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Court Declines Statutory Penalties in New Orleans Insurance Case

In a prior post, we examined the case of Berk-Cohen Associates, L.L.C. v. Landmark American Insurance Company, which concerned a dispute over an insurer’s coverage of lost revenue suffered by the Forest Isle Apartments complex in New Orleans in the aftermath of Hurricane Katrina. The district court found that the lost revenue experienced by the apartment’s owner, Berk-Cohen, was covered under the policy issued by Landmark. Based on this finding, it assessed Landmark penalties and attorney’s fees for its misinterpretation of its policy and refusal to pay Berk-Cohen for the lost revenue that it deemed covered under the policy. Landmark appealed the assessment (along with the district court’s finding on the coverage issue); although the Court of Appeals for the Fifth Circuit affirmed the district court’s holding as to insurance coverage, it reversed on the issue of the penalty.

Under Louisiana law, an insurance company generally has 30 days after receiving a demand letter and written proof of loss to pay a claim. A court can assess a penalty against an insurer that fails to pay within 30 days “when such failure is found to be arbitrary, capricious, or without probable cause.” La. Rev. Stat. Ann. § 22:1892(B)(1). The penalty is calculated as 50 percent of difference between the amount actually paid and the amount due. Attorney’s fees and costs can also be part of the assessment. No penalty is available “when there is a reasonable and legitimate question as to the extent and causation of a claim.” In the case of Louisiana Bag Co. v. Audubon Indemnity Co., the Louisiana Supreme Court assessed penalties against an insurer that failed to pay the uncontested portion of a claim and refused coverage for a loss that was clearly included in the policy. The court found that “no reasonable uncertainty existed as to the insurer’s obligation to pay,” and so its position was “arbitrary and without probable cause.”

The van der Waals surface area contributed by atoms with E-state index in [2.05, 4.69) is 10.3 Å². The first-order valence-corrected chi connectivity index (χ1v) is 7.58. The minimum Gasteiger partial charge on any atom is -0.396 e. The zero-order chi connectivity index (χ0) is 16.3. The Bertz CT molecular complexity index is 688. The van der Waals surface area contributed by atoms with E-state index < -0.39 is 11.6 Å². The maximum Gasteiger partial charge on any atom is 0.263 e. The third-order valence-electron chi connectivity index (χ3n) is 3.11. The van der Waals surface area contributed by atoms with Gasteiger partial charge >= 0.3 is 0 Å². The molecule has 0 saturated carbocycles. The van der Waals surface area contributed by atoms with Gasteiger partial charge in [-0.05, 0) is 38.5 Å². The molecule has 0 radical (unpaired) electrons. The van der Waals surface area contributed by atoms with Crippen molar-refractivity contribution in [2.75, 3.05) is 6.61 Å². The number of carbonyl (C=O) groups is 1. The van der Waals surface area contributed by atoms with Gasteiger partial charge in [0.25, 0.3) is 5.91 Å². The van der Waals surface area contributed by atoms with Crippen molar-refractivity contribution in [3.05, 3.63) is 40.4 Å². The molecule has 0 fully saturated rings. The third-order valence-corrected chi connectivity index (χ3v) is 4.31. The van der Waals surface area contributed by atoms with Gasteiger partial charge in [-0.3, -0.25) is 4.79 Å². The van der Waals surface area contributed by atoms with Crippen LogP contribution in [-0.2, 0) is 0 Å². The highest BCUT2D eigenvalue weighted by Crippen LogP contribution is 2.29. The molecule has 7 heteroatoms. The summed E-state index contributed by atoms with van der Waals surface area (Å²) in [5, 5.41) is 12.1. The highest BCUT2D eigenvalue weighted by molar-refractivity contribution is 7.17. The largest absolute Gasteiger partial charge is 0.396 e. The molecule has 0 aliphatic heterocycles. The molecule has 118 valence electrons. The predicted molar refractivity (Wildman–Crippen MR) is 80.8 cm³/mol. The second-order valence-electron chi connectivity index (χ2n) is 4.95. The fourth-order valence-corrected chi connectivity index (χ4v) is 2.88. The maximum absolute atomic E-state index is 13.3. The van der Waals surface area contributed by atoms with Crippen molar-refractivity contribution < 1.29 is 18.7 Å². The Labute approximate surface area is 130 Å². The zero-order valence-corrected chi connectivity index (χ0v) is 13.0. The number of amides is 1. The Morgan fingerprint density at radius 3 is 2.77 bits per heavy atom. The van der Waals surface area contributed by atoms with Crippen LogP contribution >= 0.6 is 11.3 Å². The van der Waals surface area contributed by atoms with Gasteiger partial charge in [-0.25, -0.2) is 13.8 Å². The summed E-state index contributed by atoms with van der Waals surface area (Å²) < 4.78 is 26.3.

The Fifth Circuit concluded, however, that the Forest Isle Apartments case was unlike the situation in Louisiana Bag. “The scope of the flood exclusion,” reasoned the court, “with its reference to all damage ’caused directly or indirectly’ by flooding, is susceptible to different interpretations.” Landmark, therefore, was “neither arbitrary nor capricious” in refusing to pay Berk-Cohen for lost revenue based on the favorable business conditions brought on by hurricane flooding. The court also found it important that Landmark had already paid out more than $20 million on undisputed portions of Berk-Cohen’s claims. In light of this, Landmark’s dispute over the lost revenue claim could reasonably be considered a “good-faith error” in interpreting the policy. In addition, the court noted that under Louisiana jurisprudence, an unfavorable judgment does not necessarily call for the statutory penalty. Thus, the court reversed the district court’s assessment of penalties against Landmark.

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